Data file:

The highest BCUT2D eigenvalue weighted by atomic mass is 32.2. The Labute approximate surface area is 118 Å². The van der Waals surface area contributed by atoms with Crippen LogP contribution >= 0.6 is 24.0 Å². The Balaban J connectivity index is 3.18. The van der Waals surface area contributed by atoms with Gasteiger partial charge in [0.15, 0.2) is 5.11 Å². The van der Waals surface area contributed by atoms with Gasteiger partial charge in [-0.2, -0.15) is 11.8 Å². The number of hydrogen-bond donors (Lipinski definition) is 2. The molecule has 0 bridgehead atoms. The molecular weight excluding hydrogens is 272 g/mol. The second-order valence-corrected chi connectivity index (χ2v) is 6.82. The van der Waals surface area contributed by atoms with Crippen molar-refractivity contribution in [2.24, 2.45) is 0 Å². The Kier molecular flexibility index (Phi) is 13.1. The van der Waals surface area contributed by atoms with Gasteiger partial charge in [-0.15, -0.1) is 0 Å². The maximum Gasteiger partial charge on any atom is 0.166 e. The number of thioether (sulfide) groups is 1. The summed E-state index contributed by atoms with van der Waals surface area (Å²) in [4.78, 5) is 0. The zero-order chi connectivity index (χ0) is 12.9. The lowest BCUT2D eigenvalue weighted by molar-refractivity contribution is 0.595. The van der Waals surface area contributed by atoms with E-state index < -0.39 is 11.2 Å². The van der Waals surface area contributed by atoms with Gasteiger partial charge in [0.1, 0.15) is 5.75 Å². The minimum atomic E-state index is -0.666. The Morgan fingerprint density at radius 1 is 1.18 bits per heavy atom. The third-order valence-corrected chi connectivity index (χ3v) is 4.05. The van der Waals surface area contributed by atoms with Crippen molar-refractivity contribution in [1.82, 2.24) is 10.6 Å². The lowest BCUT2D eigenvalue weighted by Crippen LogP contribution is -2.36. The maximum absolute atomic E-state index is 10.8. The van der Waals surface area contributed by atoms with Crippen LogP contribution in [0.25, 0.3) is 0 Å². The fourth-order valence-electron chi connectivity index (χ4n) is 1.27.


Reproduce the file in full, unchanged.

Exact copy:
The highest BCUT2D eigenvalue weighted by atomic mass is 32.2. The Labute approximate surface area is 118 Å². The van der Waals surface area contributed by atoms with Crippen LogP contribution >= 0.6 is 24.0 Å². The Balaban J connectivity index is 3.18. The van der Waals surface area contributed by atoms with Gasteiger partial charge in [0.15, 0.2) is 5.11 Å². The van der Waals surface area contributed by atoms with Gasteiger partial charge in [-0.2, -0.15) is 11.8 Å². The number of hydrogen-bond donors (Lipinski definition) is 2. The molecule has 0 bridgehead atoms. The molecular weight excluding hydrogens is 272 g/mol. The second-order valence-corrected chi connectivity index (χ2v) is 6.82. The van der Waals surface area contributed by atoms with Crippen molar-refractivity contribution in [2.24, 2.45) is 0 Å². The Kier molecular flexibility index (Phi) is 13.1. The van der Waals surface area contributed by atoms with Gasteiger partial charge in [-0.15, -0.1) is 0 Å². The maximum Gasteiger partial charge on any atom is 0.166 e. The number of thioether (sulfide) groups is 1. The summed E-state index contributed by atoms with van der Waals surface area (Å²) in [4.78, 5) is 0. The zero-order chi connectivity index (χ0) is 12.9. The lowest BCUT2D eigenvalue weighted by molar-refractivity contribution is 0.595. The van der Waals surface area contributed by atoms with E-state index < -0.39 is 11.2 Å². The van der Waals surface area contributed by atoms with Gasteiger partial charge in [0.1, 0.15) is 5.75 Å². The minimum atomic E-state index is -0.666. The Morgan fingerprint density at radius 1 is 1.18 bits per heavy atom. The third-order valence-corrected chi connectivity index (χ3v) is 4.05. The van der Waals surface area contributed by atoms with Crippen molar-refractivity contribution in [1.82, 2.24) is 10.6 Å². The lowest BCUT2D eigenvalue weighted by Crippen LogP contribution is -2.36. The maximum absolute atomic E-state index is 10.8. The van der Waals surface area contributed by atoms with Crippen LogP contribution in [0.25, 0.3) is 0 Å². The fourth-order valence-electron chi connectivity index (χ4n) is 1.27.